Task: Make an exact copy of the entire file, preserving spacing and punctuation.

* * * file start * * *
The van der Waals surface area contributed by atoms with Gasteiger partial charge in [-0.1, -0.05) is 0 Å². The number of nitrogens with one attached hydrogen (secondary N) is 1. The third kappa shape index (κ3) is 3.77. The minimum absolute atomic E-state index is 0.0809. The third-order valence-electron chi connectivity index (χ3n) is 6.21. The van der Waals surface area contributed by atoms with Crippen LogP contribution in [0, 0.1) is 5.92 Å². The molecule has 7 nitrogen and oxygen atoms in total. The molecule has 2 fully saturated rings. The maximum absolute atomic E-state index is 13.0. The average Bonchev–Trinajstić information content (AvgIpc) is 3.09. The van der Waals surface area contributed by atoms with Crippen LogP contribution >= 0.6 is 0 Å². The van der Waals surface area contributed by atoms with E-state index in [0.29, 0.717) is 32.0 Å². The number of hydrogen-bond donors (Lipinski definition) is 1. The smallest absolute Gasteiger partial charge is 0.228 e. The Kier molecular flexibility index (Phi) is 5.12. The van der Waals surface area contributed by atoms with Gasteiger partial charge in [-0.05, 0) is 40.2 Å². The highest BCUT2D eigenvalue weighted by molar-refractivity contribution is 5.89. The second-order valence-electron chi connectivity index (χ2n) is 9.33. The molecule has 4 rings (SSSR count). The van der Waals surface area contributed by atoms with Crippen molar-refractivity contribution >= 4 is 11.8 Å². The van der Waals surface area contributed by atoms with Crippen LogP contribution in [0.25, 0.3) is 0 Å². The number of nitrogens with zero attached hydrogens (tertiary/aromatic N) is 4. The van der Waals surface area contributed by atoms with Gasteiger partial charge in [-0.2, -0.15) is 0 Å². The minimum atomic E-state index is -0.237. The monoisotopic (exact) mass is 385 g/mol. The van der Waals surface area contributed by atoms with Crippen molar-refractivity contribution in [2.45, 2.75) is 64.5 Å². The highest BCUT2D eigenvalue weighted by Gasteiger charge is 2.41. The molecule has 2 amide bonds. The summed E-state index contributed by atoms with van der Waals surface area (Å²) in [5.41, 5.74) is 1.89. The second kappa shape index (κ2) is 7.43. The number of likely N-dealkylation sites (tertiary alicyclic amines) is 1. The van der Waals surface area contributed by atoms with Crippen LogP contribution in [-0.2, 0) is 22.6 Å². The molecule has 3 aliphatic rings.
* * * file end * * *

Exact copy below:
The van der Waals surface area contributed by atoms with Gasteiger partial charge in [-0.1, -0.05) is 0 Å². The number of nitrogens with one attached hydrogen (secondary N) is 1. The third kappa shape index (κ3) is 3.77. The minimum absolute atomic E-state index is 0.0809. The third-order valence-electron chi connectivity index (χ3n) is 6.21. The van der Waals surface area contributed by atoms with Crippen LogP contribution in [0, 0.1) is 5.92 Å². The molecule has 7 nitrogen and oxygen atoms in total. The molecule has 2 fully saturated rings. The maximum absolute atomic E-state index is 13.0. The average Bonchev–Trinajstić information content (AvgIpc) is 3.09. The van der Waals surface area contributed by atoms with Crippen LogP contribution >= 0.6 is 0 Å². The van der Waals surface area contributed by atoms with E-state index in [0.29, 0.717) is 32.0 Å². The number of hydrogen-bond donors (Lipinski definition) is 1. The smallest absolute Gasteiger partial charge is 0.228 e. The Kier molecular flexibility index (Phi) is 5.12. The van der Waals surface area contributed by atoms with Gasteiger partial charge in [-0.05, 0) is 40.2 Å². The highest BCUT2D eigenvalue weighted by molar-refractivity contribution is 5.89. The second-order valence-electron chi connectivity index (χ2n) is 9.33. The molecule has 4 rings (SSSR count). The van der Waals surface area contributed by atoms with Crippen molar-refractivity contribution >= 4 is 11.8 Å². The van der Waals surface area contributed by atoms with Crippen LogP contribution in [0.25, 0.3) is 0 Å². The number of nitrogens with zero attached hydrogens (tertiary/aromatic N) is 4. The van der Waals surface area contributed by atoms with Gasteiger partial charge in [-0.2, -0.15) is 0 Å². The minimum atomic E-state index is -0.237. The monoisotopic (exact) mass is 385 g/mol. The van der Waals surface area contributed by atoms with Crippen molar-refractivity contribution in [2.45, 2.75) is 64.5 Å². The highest BCUT2D eigenvalue weighted by Gasteiger charge is 2.41. The molecule has 2 amide bonds. The summed E-state index contributed by atoms with van der Waals surface area (Å²) in [5.41, 5.74) is 1.89. The second kappa shape index (κ2) is 7.43. The number of likely N-dealkylation sites (tertiary alicyclic amines) is 1. The van der Waals surface area contributed by atoms with Crippen LogP contribution in [-0.2, 0) is 22.6 Å². The molecule has 3 aliphatic rings.